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MEDICINE KIDNEY TRANSPLANTS : Study Finds Blacks Less Likely to Get Surgery, but Discounts Racism Claims

TIMES STAFF WRITER

Black Americans who need kidney transplants are significantly less likely to receive them than whites, but the reasons have more to do with biology and socioeconomics than with so-called “bedside racism,” according to the authors of a comprehensive new study.

The conclusion, published today in the New England Journal of Medicine by a group of transplant physicians, is the latest effort to address a trend that has troubled the medical profession for several years: Although black people are four times more vulnerable than whites to kidney failure, studies have shown that when transplants become available, they tend to go to white patients.

In 1985, only 21% of all kidney transplants went to blacks, even though they accounted for 28% of the patients with serious kidney disease, according to the federal Health Care Financing Administration. Figures from the United Network for Organ Sharing in Richmond, Va., indicate that although blacks make up about a third of the nearly 18,000 people on the national waiting list, they received only about 20% of the kidney transplants last year.

Previous studies have theorized that subconscious bias might account for part of the inequity in transplant rates.

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But today’s report--a review of existing data by a committee of the American Society of Transplant Physicians--concluded that “it is likely that both biologic and socioeconomic differences between blacks and whites contribute to this inequality.”

“We never found anywhere that there is any willful discrimination against blacks or other minorities,” said Dr. Gabriel M. Danovitch, a co-author of the study and a professor of medicine at UCLA.

Rather, Danovitch said, the little hard evidence available points to a variety of complex factors, ranging from a lack of health insurance among blacks to differences in blood types that make many black patients incompatible with the majority of organs in the donor pool.

For example, the study found, white families are two or three times more likely than blacks to donate a deceased relative’s organs for transplantation.

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In 1989, 8% of kidney donors were black and 84% were white, according to the United Network for Organ Sharing. The remainder came from other ethnic groups.

Blacks have a much higher incidence of hypertension and diabetes that can result in kidney failure, and thus are over-represented on the waiting list for kidney transplants. But because of genetic differences in blood and tissue types, many black people cannot accept organs taken from whites. Thus, they are forced to compete for a much smaller organ pool.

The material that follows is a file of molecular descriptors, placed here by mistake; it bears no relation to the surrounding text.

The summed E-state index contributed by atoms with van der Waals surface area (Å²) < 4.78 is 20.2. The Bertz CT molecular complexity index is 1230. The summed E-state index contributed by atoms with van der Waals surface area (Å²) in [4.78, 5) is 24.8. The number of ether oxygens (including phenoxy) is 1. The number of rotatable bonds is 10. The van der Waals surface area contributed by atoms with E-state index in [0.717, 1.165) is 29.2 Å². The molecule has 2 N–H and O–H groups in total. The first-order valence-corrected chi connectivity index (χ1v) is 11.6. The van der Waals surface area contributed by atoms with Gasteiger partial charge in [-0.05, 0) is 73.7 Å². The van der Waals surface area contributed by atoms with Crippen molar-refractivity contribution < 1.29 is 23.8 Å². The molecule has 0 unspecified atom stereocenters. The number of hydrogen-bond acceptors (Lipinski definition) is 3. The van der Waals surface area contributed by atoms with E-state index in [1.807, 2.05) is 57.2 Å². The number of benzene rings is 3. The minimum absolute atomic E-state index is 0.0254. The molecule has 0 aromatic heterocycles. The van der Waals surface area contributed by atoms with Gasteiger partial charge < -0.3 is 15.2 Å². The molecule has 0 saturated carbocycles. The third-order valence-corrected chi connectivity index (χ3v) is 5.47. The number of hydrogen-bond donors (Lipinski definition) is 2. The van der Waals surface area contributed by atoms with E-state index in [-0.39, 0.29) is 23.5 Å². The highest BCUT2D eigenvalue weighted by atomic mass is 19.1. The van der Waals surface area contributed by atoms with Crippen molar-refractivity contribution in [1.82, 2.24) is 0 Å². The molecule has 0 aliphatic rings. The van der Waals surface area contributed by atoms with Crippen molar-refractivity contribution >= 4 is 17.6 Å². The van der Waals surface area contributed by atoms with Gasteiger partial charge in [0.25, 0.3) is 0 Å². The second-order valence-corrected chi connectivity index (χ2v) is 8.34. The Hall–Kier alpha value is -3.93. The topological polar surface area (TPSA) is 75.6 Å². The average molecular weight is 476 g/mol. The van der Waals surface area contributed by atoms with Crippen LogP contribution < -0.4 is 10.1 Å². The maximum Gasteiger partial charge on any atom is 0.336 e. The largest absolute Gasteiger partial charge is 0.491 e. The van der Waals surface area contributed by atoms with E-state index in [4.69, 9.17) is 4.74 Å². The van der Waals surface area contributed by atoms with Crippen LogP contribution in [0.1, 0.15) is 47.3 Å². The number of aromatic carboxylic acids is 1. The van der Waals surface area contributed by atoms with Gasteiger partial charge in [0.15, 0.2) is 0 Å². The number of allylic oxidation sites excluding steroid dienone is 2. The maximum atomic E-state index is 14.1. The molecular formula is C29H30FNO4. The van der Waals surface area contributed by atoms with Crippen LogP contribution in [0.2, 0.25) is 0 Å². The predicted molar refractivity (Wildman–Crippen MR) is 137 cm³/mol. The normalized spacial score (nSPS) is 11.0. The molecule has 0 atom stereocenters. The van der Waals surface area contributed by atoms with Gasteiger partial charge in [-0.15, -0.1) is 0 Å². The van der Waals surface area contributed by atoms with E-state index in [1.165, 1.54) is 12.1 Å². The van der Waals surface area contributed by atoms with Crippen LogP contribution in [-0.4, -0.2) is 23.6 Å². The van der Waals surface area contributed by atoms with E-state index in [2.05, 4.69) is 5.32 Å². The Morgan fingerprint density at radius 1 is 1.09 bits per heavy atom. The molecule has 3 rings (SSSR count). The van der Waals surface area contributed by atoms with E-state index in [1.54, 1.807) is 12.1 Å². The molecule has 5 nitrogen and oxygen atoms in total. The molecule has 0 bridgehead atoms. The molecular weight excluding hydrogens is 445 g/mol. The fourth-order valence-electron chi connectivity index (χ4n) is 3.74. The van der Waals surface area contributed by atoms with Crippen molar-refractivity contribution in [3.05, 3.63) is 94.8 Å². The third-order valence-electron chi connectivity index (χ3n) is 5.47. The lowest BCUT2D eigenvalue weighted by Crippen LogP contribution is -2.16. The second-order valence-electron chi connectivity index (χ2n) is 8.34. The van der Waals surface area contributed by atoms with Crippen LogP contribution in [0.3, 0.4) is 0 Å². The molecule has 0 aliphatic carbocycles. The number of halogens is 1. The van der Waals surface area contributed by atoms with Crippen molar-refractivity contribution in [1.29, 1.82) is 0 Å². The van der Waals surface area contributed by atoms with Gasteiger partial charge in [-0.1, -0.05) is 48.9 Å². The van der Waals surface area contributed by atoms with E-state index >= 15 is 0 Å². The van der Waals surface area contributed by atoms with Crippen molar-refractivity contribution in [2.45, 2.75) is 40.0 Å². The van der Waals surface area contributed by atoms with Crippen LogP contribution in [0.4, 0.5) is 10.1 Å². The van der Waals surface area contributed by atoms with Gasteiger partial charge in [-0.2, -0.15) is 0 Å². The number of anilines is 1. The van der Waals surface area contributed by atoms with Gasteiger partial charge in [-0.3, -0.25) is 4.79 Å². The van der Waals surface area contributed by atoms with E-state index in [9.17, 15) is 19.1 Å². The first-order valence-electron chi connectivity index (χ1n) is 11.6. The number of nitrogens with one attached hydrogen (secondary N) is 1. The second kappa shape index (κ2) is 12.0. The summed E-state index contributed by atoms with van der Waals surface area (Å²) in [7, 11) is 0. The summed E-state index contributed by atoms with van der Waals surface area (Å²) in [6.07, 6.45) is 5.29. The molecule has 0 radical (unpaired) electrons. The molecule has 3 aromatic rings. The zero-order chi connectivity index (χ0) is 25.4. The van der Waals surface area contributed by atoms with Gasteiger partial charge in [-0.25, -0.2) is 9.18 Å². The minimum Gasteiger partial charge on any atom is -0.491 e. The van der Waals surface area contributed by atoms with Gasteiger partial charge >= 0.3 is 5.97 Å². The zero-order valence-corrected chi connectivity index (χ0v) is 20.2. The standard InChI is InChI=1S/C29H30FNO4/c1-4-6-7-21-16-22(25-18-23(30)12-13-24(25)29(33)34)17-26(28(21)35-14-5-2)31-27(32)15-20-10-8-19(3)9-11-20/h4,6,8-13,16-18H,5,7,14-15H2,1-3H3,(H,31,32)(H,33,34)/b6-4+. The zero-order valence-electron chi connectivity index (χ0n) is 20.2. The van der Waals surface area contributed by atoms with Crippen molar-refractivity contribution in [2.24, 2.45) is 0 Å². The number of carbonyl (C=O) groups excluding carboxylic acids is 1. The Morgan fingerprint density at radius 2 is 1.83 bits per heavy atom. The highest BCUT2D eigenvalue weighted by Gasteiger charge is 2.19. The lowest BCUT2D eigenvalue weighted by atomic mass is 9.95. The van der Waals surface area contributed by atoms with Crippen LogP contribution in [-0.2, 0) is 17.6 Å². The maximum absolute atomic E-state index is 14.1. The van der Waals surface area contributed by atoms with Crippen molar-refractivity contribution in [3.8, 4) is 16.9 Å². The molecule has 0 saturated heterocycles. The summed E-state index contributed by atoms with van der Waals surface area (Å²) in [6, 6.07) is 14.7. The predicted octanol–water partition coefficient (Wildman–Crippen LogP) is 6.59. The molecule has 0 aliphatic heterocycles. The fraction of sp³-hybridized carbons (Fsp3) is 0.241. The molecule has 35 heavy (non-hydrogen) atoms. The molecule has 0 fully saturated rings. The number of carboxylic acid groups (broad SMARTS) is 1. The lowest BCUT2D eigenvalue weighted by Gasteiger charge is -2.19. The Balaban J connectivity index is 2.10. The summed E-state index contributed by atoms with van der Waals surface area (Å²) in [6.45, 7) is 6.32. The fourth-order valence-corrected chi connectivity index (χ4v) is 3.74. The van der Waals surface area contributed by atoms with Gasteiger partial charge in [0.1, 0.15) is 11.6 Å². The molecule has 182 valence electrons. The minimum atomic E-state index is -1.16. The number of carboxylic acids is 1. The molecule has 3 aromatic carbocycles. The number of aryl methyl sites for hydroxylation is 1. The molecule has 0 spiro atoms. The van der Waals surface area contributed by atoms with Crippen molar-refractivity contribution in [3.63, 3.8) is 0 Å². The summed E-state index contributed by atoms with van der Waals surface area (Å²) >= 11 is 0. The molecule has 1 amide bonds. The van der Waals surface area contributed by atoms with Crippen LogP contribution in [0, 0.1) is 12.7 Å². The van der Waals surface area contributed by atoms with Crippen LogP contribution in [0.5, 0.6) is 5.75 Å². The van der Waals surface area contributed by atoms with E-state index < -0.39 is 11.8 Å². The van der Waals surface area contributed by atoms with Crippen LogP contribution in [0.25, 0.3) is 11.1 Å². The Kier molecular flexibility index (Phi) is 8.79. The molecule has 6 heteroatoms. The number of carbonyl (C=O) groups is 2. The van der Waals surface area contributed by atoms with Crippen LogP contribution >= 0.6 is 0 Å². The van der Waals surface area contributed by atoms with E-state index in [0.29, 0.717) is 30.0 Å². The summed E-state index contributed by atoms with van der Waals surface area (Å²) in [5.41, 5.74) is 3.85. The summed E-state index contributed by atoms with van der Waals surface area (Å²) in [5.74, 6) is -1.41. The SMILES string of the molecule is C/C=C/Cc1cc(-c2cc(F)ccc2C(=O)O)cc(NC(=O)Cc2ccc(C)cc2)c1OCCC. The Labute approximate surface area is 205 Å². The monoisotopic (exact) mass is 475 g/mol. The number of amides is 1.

“We strongly feel that the differences could be improved if we could encourage donations by racial minorities,” Danovitch said.

Another possible factor, the study found, may have to do with variations in insurance coverage. Although Medicare pays much of the cost of transplants for most people, it does not offer complete coverage in every state. Poorer blacks may be unable to afford the remaining costs, and may therefore be considered less suitable candidates for transplants, the study noted.

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Other factors may have to do with whether a patient is a good risk for a transplant, the physicians found. For example, the study noted, doctors may not offer transplants to black patients because they may suspect them of alcohol and drug abuse, which would undermine the surgery.

“The prevalence of heroin abuse may be higher in blacks than in whites,” the authors explained.

Also, transplant survival rates are about 10% lower in black patients than in whites, and some black patients may choose to remain on dialysis rather than run the risk of a failed operation, said Dr. Martin G. White of Dallas, another of the study’s authors. The authors said it is unclear why transplant survival rates might be lower in black patients, but it could be because so many receive kidneys from whites or because poorer blacks cannot afford follow-up medication.

Bioethicists lauded the committee for taking on the highly charged issue of race and medicine but faulted the study for downplaying the possibility of bias within the medical profession.

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Studies have found that the disparity in kidney transplants persists even when the black and white patients come from similar socioeconomic backgrounds, and even after black patients make it onto the transplant waiting list. Last year, the U.S. Department of Health and Human Services reported that blacks patients in line for new kidneys wait almost twice as long as whites, 13.9 months on average compared with 7.6 months.

In that report, the department’s inspector general theorized that “subconscious bias” against blacks may be part of the explanation--a possibility that has been raised by other experts to help explain the lack of minority access to health care in general.

The new study found no clear evidence of bias, but ethicists contend that the issue is not resolved.

“I think their concern is to meet the charge that racism may be appearing at the bedside, and I think they do explain--to some extent, accurately--that it isn’t true,” said Dr. Arthur Caplan, a bioethicist at the University of Minnesota. “But there are going to be differences in the (physician’s) view of a patient, depending on whether he has a job or owns a home or abuses drugs,” Caplan said. “Those things correlate strongly in our society with race, and if we use them as a criteria in determining who gets a transplant, then racism enters through the back door.”

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